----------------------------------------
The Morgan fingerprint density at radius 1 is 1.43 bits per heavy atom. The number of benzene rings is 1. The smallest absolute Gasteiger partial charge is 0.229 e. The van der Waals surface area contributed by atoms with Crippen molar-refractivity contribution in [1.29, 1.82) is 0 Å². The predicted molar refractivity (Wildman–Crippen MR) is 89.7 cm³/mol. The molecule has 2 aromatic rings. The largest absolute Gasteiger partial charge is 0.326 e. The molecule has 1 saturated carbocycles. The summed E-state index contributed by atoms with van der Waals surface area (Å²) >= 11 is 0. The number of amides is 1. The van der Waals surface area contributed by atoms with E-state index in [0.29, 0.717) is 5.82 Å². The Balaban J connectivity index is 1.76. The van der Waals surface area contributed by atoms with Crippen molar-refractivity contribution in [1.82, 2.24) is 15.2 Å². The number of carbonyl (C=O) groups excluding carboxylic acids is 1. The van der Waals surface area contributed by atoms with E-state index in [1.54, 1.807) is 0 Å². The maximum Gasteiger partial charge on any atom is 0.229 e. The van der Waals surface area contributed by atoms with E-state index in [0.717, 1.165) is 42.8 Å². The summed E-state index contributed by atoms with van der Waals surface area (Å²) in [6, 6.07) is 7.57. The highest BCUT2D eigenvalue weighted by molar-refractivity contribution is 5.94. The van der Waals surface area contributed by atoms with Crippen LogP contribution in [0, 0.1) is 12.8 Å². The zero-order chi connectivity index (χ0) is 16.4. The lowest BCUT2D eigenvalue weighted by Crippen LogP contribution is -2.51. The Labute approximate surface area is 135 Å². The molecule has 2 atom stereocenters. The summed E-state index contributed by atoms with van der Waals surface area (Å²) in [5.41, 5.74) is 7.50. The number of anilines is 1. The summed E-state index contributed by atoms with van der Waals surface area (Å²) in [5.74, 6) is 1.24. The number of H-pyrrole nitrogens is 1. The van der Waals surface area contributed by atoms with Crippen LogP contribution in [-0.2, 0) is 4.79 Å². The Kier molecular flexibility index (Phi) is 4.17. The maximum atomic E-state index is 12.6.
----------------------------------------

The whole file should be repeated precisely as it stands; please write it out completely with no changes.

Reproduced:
The Morgan fingerprint density at radius 1 is 1.43 bits per heavy atom. The number of benzene rings is 1. The smallest absolute Gasteiger partial charge is 0.229 e. The van der Waals surface area contributed by atoms with Crippen molar-refractivity contribution in [1.29, 1.82) is 0 Å². The predicted molar refractivity (Wildman–Crippen MR) is 89.7 cm³/mol. The molecule has 2 aromatic rings. The largest absolute Gasteiger partial charge is 0.326 e. The molecule has 1 saturated carbocycles. The summed E-state index contributed by atoms with van der Waals surface area (Å²) >= 11 is 0. The number of amides is 1. The van der Waals surface area contributed by atoms with E-state index in [0.29, 0.717) is 5.82 Å². The Balaban J connectivity index is 1.76. The van der Waals surface area contributed by atoms with Crippen molar-refractivity contribution in [1.82, 2.24) is 15.2 Å². The number of carbonyl (C=O) groups excluding carboxylic acids is 1. The van der Waals surface area contributed by atoms with E-state index in [1.54, 1.807) is 0 Å². The maximum Gasteiger partial charge on any atom is 0.229 e. The van der Waals surface area contributed by atoms with E-state index in [0.717, 1.165) is 42.8 Å². The summed E-state index contributed by atoms with van der Waals surface area (Å²) in [6, 6.07) is 7.57. The highest BCUT2D eigenvalue weighted by molar-refractivity contribution is 5.94. The van der Waals surface area contributed by atoms with Crippen LogP contribution in [0, 0.1) is 12.8 Å². The zero-order chi connectivity index (χ0) is 16.4. The lowest BCUT2D eigenvalue weighted by Crippen LogP contribution is -2.51. The Labute approximate surface area is 135 Å². The molecule has 2 atom stereocenters. The summed E-state index contributed by atoms with van der Waals surface area (Å²) in [5.41, 5.74) is 7.50. The number of anilines is 1. The summed E-state index contributed by atoms with van der Waals surface area (Å²) in [5.74, 6) is 1.24. The number of H-pyrrole nitrogens is 1. The van der Waals surface area contributed by atoms with Crippen LogP contribution in [-0.2, 0) is 4.79 Å². The Kier molecular flexibility index (Phi) is 4.17. The maximum atomic E-state index is 12.6.